Interestingly enough, this sort of language argument has been used by various philosophers such as Socrates and John Locke. In arguing for universals, Socrates (or Plato) would proceed from how one talks to an ontological commitment. In discussing personal identity, Locke took the fact that people use expressions such as a person not being themselves as evidence that someone in a normal state of mind can be a different person from someone in an abnormal state: “human laws not punishing the mad man for the sober man’s actions, nor the sober man for what the mad man did, thereby making them two persons: which is somewhat explained by our way of speaking in English, when we say such an one is not himself, or is beside himself; in which phrases it is insinuated, as if those who now, or at least first used them, thought that self was changed, the selfsame person was no longer in that man….”

The easy and obvious counter is that when someone refers to a corporation as being unpatriotic (or patriotic), she need not commit to the corporation itself being a person. Rather, the person is just using a shorthand expression in place of asserting that the people who decide to implement the inversion and make it happen are acting in (what is seen as) an unpatriotic way. To use an obvious analogy, if someone claims that a sports team is enthusiastic, the she is not committed to the team being a person—an entity over and above the players, coaches, etc. Rather, she is just using conversational shorthand to refer to the members of the team.  If such conversational shorthand expressed a commitment to personhood, then people would be routinely expressing commitments to a vast number of entities—thus dramatically swelling the ontology of persons. This seems both odd and unnecessary. Given the injunction of Occam’s razor, due care should be used when moving from how people speak to an ontological commitment. In the case of corporations and other groups, it would seem to suffice to attribute the mental states to the people that make them up rather than adding another entity to the matter. As such, the appeal to language argument for corporate personhood fails.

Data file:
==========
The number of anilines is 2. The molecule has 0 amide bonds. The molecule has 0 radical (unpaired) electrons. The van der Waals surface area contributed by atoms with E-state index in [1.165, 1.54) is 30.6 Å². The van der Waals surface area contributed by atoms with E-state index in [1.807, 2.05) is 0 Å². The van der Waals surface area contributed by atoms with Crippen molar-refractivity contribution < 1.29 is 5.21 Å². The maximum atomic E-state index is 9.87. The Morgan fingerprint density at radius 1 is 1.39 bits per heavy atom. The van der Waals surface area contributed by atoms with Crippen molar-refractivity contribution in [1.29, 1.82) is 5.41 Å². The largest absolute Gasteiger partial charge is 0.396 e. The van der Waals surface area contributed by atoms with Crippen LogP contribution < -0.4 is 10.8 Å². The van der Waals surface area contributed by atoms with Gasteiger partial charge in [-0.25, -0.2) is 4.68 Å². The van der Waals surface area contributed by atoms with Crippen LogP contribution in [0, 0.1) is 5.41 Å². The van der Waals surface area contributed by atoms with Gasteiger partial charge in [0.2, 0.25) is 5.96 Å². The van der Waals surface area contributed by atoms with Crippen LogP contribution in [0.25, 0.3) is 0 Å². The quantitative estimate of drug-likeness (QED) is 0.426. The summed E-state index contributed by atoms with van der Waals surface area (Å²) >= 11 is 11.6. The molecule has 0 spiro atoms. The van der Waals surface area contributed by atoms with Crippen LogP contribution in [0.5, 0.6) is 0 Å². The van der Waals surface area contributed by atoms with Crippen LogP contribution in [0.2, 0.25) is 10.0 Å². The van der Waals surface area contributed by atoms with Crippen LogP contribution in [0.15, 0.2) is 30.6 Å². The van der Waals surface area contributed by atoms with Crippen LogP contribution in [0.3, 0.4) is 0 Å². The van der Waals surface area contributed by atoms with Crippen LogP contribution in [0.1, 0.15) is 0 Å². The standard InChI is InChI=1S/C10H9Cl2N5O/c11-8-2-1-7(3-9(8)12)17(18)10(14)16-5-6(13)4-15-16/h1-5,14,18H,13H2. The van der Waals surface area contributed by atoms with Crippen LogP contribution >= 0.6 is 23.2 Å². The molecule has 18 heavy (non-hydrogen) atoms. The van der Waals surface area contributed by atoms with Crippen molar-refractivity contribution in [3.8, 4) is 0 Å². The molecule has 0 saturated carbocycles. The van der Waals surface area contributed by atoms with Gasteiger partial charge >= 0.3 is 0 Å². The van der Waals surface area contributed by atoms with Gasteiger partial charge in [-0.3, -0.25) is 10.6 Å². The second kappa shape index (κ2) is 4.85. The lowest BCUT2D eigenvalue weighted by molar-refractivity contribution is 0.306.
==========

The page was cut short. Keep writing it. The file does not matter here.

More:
Thus, someone can claim that a corporation is unpatriotic (or patriotic) without being committed to corporate personhood. Just like a person can talk about team spirit without being committed to team personhood.


My Amazon Author Page

My Paizo Page

My DriveThru RPG Page

The Worst Thing

Posted in Metaphysics, Philosophy by Michael LaBossiere on August 29, 2014
Anselm of Canterbury was the first to attempt ...

Anselm of Canterbury (Photo credit: Wikipedia)

It waits somewhere in the dark infinity of time. Perhaps the past. Perhaps the future. Perhaps now. The worst thing.

Whenever something bad happens to me, such as a full quadriceps tendon tear, people always helpfully remark that “it could have been worse.” Some years ago, after that tendon tear, I wrote an essay about this matter which focused on possibility and necessity. That is, whether it could be worse or not. While the tendon tear was perhaps the worst thing to happen to me (as of this writing), I did have some bad things happen this summer and got to hear how things could have been worse. Since it seemed like a fun game, I decided to play along: when lightning took out the pine tree in front of my house I said “why, it could have been worse” and then was hit with inspiration: what would be the worst thing? The thing that which nothing worse can be conceived.

I can say with complete confidence that there must be such a thing. After all, just as there must be a tallest building, there must be the worst thing. But, of course, this would not be much of an essay if I failed to argue for this claim.